Prophylaxis for hemophilia is the scheduled infusion of the missing clotting factor with pre-specified dose, with the intention of preventing bleeds and subsequent hemophilic arthropathy. It is the treatment of choice for patients with severe hemophilia A in countries with available resources.1 Around the year 2000 it was reported that prophylaxis is most efficient when initiated early: before 3 years of age2 or directly after the first joint bleed.43 These strategies are reflected in the two most frequently used definitions of primary prophylaxis. The European Pediatric Network for Hemophilia Management (PedNet) first specified primary prophylaxis as starting before two years of age OR before the second joint bleed,5 and The World Federation of Hemophilia (WFH) as starting before the age of three years AND before the second joint bleed, in the documented absence of osteochondral joint disease.1
Early prophylaxis may require placing a central venous access device (CVAD) to facilitate frequent venous access, but these devices carry a risk of infections and thrombotic complications.6 In an attempt to reduce the need for CVADs while initiating early prophylaxis, Petrini and colleagues started prophylaxis with once-weekly infusions;72 many authors have subsequently published or recommended protocols starting with once-weekly infusions.108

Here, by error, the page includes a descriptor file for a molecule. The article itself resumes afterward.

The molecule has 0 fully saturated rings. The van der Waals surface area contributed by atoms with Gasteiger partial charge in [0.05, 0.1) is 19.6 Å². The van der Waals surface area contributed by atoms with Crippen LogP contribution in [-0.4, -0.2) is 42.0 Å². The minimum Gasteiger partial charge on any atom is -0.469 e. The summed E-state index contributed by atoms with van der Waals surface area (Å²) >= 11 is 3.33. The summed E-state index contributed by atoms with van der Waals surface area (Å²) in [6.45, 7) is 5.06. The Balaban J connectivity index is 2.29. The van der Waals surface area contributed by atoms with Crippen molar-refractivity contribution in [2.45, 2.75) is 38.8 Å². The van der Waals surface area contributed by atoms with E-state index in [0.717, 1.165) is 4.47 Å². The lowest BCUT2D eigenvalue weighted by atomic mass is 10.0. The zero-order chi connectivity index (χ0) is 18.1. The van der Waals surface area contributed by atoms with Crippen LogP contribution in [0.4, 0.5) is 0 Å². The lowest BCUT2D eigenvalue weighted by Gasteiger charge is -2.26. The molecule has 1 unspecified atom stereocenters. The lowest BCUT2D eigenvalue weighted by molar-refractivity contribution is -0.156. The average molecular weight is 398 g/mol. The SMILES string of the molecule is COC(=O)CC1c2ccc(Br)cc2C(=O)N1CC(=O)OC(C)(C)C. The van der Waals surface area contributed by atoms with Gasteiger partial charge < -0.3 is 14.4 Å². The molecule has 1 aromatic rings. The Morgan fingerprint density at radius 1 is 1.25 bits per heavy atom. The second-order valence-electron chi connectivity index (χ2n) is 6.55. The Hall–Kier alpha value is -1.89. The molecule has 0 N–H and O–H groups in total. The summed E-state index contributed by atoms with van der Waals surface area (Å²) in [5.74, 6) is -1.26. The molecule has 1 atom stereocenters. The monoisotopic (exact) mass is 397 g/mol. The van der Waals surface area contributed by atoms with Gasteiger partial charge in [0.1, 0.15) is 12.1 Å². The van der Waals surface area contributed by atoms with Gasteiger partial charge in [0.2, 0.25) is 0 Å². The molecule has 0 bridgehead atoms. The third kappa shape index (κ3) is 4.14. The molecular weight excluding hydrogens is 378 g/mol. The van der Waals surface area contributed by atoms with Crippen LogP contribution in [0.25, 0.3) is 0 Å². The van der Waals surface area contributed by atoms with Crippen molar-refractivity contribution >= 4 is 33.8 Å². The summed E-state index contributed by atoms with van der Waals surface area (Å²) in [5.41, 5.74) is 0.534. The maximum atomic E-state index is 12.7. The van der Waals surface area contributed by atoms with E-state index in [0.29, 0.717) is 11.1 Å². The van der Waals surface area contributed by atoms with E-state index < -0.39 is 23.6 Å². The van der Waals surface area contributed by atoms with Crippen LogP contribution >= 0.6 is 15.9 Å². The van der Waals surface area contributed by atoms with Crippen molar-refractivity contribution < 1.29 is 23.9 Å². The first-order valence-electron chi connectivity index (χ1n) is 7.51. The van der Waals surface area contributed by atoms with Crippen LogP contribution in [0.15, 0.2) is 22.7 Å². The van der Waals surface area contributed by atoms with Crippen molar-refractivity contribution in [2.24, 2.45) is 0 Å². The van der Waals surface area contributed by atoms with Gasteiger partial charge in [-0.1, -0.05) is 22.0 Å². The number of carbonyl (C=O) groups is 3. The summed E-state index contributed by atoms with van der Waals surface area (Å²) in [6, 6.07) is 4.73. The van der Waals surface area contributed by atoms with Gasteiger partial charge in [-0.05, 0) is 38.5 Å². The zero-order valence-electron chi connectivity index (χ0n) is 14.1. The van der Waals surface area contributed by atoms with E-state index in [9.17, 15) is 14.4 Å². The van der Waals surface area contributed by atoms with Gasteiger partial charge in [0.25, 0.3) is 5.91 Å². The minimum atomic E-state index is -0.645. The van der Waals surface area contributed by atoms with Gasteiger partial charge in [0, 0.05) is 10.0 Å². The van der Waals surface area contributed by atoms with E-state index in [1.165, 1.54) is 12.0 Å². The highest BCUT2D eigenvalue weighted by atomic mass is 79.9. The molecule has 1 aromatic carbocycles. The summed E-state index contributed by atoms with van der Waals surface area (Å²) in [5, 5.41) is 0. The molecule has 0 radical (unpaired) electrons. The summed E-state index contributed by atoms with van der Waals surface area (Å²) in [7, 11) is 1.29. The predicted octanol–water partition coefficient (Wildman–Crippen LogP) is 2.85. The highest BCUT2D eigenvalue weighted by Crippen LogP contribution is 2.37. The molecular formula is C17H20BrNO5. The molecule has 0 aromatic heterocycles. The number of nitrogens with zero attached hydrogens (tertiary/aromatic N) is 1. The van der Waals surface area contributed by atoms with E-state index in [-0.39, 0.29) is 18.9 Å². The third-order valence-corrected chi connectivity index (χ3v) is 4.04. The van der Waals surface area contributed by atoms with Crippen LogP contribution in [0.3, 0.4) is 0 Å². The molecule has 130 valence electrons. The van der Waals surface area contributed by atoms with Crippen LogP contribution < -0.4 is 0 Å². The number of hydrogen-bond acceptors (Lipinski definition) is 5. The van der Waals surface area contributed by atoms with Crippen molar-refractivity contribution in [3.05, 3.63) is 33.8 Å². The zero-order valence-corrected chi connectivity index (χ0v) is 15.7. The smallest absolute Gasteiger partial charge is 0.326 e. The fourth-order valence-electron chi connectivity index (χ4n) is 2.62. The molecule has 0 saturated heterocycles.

The present study assesses how the increasing awareness of the importance of early prophylaxis affected bleeding before prophylaxis, CVAD use, initial prophylactic regimens, and achievement of primary prophylaxis.
Data on 919 patients with severe hemophilia A (FVIII<0.01 IU/mL), born 1990–2010, collected for the CANAL study11 (n=313) and the PedNet registry12 (n= 606) were used. Nine and 16 patients were excluded from CANAL and PedNet, respectively, because no treatment data were available.
Case report forms and inclusion and exclusion criteria were the same for both datasets.1211 Anonymized data on patients’ demographics, bleeding, and details on all factor administrations were collected by the participating centers until 1 May 2013. For the present analysis, patients were followed from birth until the 50 treatment day with FVIII or the development of a clinically relevant inhibitor, defined as at least two positive inhibitor titers, combined with a decreased in vivo Factor VIII recovery. Start of prophylaxis was defined as the regular infusion of FVIII at least once-weekly and continued for at least two months. Data were analyzed in 5-year birth cohorts. Most parameters had a skewed distribution and were, therefore, presented as medians and interquartile range (IQR). Trends over time were analyzed using univariable linear or logistic regression. Kaplan-Meier survival analysis was used to assess the occurrence of the first joint bleed and cumulative incidences of start of prophylaxis and CVAD use, while accounting for differences in follow up due to inhibitor development. Differences in survival curves across birth cohorts were assessed using the log rank test.
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